We have said our goodbyes to coffee and various other midday loves, and launched into a month of restructured schedules.
When I was pregnant and had gestational diabetes, it was terribly strange to not eat cookies, or chocolate, or any glucose-laden fruit in any quantity.
It’s been a long time since I’ve done that. Not eat something I really wanted to do. Not do something I really wanted to do. Wake up when it wasn’t necessary to wake up; stop eating when it was fun to keep eating; not eat pudding because my nafs wanted it; turn off the tube when I didn’t have to; close the curtains and close my eyes and talk to the Beloved when it wasn’t time for an obligatory prayer.
In his “Discourses,” Hazrat Shahidullah Faridi (RA) discusses how both fasting and tahajjud (the optional night prayer) break your aadat, your habit. This is why Da’udi fast (associated with the Prophet Daoud, or David) is highly recommended: fast one day, don’t fast the next, and so on. Otherwise fasting just becomes habit, something your body desires and easily falls into. Hazrat Zauqi Shah (RA) says that when you take some form of medication constantly, it ceases to be medication and becomes regular food.
The tahajjud prayer in the middle of the night breaks habit too. You go to sleep, and then you wake up. This is difficult.
“Soon shall We send down to thee a weighty Message.
Truly the rising by night is most potent for governing (the soul), and most suitable for (framing) the Word (of Prayer and Praise).”
– Surah al-Muzzammil (73:5-6)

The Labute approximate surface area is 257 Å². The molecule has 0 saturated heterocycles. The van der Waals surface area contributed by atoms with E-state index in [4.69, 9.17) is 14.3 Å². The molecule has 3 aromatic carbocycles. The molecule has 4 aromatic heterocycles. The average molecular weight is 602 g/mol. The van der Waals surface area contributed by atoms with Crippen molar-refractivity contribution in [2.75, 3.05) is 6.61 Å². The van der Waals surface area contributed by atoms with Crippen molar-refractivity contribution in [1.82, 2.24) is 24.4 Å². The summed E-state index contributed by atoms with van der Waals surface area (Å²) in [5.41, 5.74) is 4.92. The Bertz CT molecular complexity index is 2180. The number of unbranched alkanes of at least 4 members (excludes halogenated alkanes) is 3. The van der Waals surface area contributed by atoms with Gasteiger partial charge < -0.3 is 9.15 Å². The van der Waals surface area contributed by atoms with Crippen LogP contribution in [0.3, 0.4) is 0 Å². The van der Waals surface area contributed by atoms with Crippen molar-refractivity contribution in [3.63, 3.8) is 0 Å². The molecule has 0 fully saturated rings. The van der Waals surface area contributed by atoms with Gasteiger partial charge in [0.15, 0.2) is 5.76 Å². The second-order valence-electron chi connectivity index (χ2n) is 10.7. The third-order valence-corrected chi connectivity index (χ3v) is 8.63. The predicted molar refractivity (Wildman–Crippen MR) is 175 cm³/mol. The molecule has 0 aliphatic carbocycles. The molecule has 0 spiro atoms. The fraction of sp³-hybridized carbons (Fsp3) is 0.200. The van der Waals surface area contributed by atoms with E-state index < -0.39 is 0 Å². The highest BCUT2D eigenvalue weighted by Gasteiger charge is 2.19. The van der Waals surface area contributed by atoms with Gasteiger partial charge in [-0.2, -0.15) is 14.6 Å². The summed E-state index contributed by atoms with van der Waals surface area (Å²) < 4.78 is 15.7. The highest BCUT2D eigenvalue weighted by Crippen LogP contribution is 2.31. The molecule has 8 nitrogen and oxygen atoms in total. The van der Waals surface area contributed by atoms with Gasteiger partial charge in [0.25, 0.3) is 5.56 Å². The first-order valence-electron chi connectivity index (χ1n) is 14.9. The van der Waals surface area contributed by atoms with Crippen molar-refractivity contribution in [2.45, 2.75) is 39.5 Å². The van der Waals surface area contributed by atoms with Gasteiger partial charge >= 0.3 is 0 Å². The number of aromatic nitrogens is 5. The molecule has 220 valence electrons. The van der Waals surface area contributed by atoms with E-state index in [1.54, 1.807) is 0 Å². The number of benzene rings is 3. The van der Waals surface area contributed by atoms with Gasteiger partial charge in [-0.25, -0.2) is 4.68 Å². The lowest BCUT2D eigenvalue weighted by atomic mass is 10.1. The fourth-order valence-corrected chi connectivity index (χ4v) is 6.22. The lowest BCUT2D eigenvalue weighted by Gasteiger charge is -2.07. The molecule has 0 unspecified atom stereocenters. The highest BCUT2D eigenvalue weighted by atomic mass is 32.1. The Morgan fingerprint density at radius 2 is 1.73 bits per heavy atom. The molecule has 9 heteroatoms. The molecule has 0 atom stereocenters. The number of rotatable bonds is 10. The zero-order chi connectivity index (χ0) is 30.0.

For those who have at times done tahajjud — (not by accident, like, “Man, I can’t sleep so I’ll just get up and pray,” but by design) — you know how it is. You can feel that:
“Every night, when the last third of it remains, Allah, our Sustainer, the Blessed, the Superior, descends to the lowest heaven saying, ‘Is there anyone to ask Me so that I may grant him his request? Is there anyone to invoke Me so that I may respond to his invocation? Is there anyone seeking My forgiveness so that I may forgive him?’” (hadith).
The 5-time namaz is awesome, and necessary to keep you on track. But it’s more like a regular meal. Tahajjud, or optional zikr, or optional charity, or meditation, is more like the ambrosia that brings you back to life, to appreciate everything that had become habit.
Sometimes I feel like we Muslims of relatively moderate religious observance simply organize our lives so that religious observance becomes aadat, habit. We don’t push ourselves on an everyday basis. We don’t venture every now and again.
It’s not a struggle for me not to drink alcohol, because I was raised with a visceral disiike of it. Because I don’t like the smell, and because I don’t socialize at bars. Do I still get credit, or does my habit, upbringing, and tradition get all the credit? And how do I grow from adhering to my no-alcohol principles? Not drinking is simply part of my routine, and drinking would actually be very inconvenient and uncomfortable for me.
Does that mean I plateau from leading a religious life that has little element of effort?